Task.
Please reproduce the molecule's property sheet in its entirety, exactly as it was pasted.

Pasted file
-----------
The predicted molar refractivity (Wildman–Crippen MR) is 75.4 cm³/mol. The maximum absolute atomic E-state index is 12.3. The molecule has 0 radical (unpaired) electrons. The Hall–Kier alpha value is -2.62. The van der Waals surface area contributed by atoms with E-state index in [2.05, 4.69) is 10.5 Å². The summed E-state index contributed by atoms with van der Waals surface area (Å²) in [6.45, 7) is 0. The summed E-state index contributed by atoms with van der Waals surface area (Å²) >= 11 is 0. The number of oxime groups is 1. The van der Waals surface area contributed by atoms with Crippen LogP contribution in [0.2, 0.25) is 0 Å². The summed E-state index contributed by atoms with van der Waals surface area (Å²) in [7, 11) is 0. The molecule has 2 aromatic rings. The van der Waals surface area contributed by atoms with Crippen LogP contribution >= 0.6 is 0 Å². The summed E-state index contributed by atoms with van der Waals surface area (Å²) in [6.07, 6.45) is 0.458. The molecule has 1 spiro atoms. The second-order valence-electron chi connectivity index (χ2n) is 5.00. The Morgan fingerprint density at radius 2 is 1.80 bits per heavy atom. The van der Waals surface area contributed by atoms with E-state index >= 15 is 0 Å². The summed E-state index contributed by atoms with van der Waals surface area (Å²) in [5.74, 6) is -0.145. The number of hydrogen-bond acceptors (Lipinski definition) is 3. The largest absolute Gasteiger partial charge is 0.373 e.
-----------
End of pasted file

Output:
The predicted molar refractivity (Wildman–Crippen MR) is 75.4 cm³/mol. The maximum absolute atomic E-state index is 12.3. The molecule has 0 radical (unpaired) electrons. The Hall–Kier alpha value is -2.62. The van der Waals surface area contributed by atoms with E-state index in [2.05, 4.69) is 10.5 Å². The summed E-state index contributed by atoms with van der Waals surface area (Å²) in [6.45, 7) is 0. The summed E-state index contributed by atoms with van der Waals surface area (Å²) >= 11 is 0. The number of oxime groups is 1. The van der Waals surface area contributed by atoms with Crippen LogP contribution in [0.2, 0.25) is 0 Å². The summed E-state index contributed by atoms with van der Waals surface area (Å²) in [7, 11) is 0. The molecule has 2 aromatic rings. The van der Waals surface area contributed by atoms with Crippen LogP contribution >= 0.6 is 0 Å². The summed E-state index contributed by atoms with van der Waals surface area (Å²) in [6.07, 6.45) is 0.458. The molecule has 1 spiro atoms. The second-order valence-electron chi connectivity index (χ2n) is 5.00. The Morgan fingerprint density at radius 2 is 1.80 bits per heavy atom. The van der Waals surface area contributed by atoms with E-state index >= 15 is 0 Å². The summed E-state index contributed by atoms with van der Waals surface area (Å²) in [5.74, 6) is -0.145. The number of hydrogen-bond acceptors (Lipinski definition) is 3. The largest absolute Gasteiger partial charge is 0.373 e.